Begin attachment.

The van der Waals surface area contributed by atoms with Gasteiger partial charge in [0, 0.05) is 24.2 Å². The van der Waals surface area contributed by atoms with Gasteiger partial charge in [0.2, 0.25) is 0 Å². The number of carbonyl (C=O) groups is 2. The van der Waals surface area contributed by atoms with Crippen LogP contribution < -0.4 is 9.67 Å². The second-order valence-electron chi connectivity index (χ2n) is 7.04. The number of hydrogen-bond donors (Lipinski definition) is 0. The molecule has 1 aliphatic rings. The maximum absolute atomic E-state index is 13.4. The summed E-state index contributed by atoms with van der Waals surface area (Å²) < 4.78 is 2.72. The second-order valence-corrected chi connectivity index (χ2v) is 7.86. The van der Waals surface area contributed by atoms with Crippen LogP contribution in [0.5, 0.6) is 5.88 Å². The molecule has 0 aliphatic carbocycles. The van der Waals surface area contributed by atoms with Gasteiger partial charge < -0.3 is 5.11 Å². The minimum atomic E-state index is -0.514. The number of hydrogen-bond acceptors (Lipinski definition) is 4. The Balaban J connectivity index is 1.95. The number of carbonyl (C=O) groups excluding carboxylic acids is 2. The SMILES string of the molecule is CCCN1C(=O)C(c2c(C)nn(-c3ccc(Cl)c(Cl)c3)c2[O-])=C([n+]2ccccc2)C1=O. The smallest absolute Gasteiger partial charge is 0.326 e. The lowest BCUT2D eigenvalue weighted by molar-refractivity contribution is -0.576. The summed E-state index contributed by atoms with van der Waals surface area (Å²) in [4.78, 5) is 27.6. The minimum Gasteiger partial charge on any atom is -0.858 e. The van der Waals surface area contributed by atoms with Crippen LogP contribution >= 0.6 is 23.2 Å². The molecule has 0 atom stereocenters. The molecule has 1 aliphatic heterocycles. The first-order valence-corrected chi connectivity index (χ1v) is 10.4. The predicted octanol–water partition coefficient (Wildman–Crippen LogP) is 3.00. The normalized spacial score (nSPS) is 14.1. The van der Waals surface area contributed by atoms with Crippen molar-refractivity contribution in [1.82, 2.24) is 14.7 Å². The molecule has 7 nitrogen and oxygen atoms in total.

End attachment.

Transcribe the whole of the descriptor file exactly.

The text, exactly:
The van der Waals surface area contributed by atoms with Gasteiger partial charge in [0, 0.05) is 24.2 Å². The van der Waals surface area contributed by atoms with Gasteiger partial charge in [0.2, 0.25) is 0 Å². The number of carbonyl (C=O) groups is 2. The van der Waals surface area contributed by atoms with Crippen LogP contribution < -0.4 is 9.67 Å². The second-order valence-electron chi connectivity index (χ2n) is 7.04. The number of hydrogen-bond donors (Lipinski definition) is 0. The molecule has 1 aliphatic rings. The maximum absolute atomic E-state index is 13.4. The summed E-state index contributed by atoms with van der Waals surface area (Å²) < 4.78 is 2.72. The second-order valence-corrected chi connectivity index (χ2v) is 7.86. The van der Waals surface area contributed by atoms with Crippen LogP contribution in [0.5, 0.6) is 5.88 Å². The molecule has 0 aliphatic carbocycles. The van der Waals surface area contributed by atoms with Gasteiger partial charge < -0.3 is 5.11 Å². The minimum atomic E-state index is -0.514. The number of hydrogen-bond acceptors (Lipinski definition) is 4. The Balaban J connectivity index is 1.95. The number of carbonyl (C=O) groups excluding carboxylic acids is 2. The SMILES string of the molecule is CCCN1C(=O)C(c2c(C)nn(-c3ccc(Cl)c(Cl)c3)c2[O-])=C([n+]2ccccc2)C1=O. The smallest absolute Gasteiger partial charge is 0.326 e. The lowest BCUT2D eigenvalue weighted by molar-refractivity contribution is -0.576. The summed E-state index contributed by atoms with van der Waals surface area (Å²) in [4.78, 5) is 27.6. The minimum Gasteiger partial charge on any atom is -0.858 e. The van der Waals surface area contributed by atoms with Crippen LogP contribution >= 0.6 is 23.2 Å². The molecule has 0 atom stereocenters. The molecule has 1 aliphatic heterocycles. The first-order valence-corrected chi connectivity index (χ1v) is 10.4. The predicted octanol–water partition coefficient (Wildman–Crippen LogP) is 3.00. The normalized spacial score (nSPS) is 14.1. The van der Waals surface area contributed by atoms with Crippen molar-refractivity contribution in [1.82, 2.24) is 14.7 Å². The molecule has 7 nitrogen and oxygen atoms in total.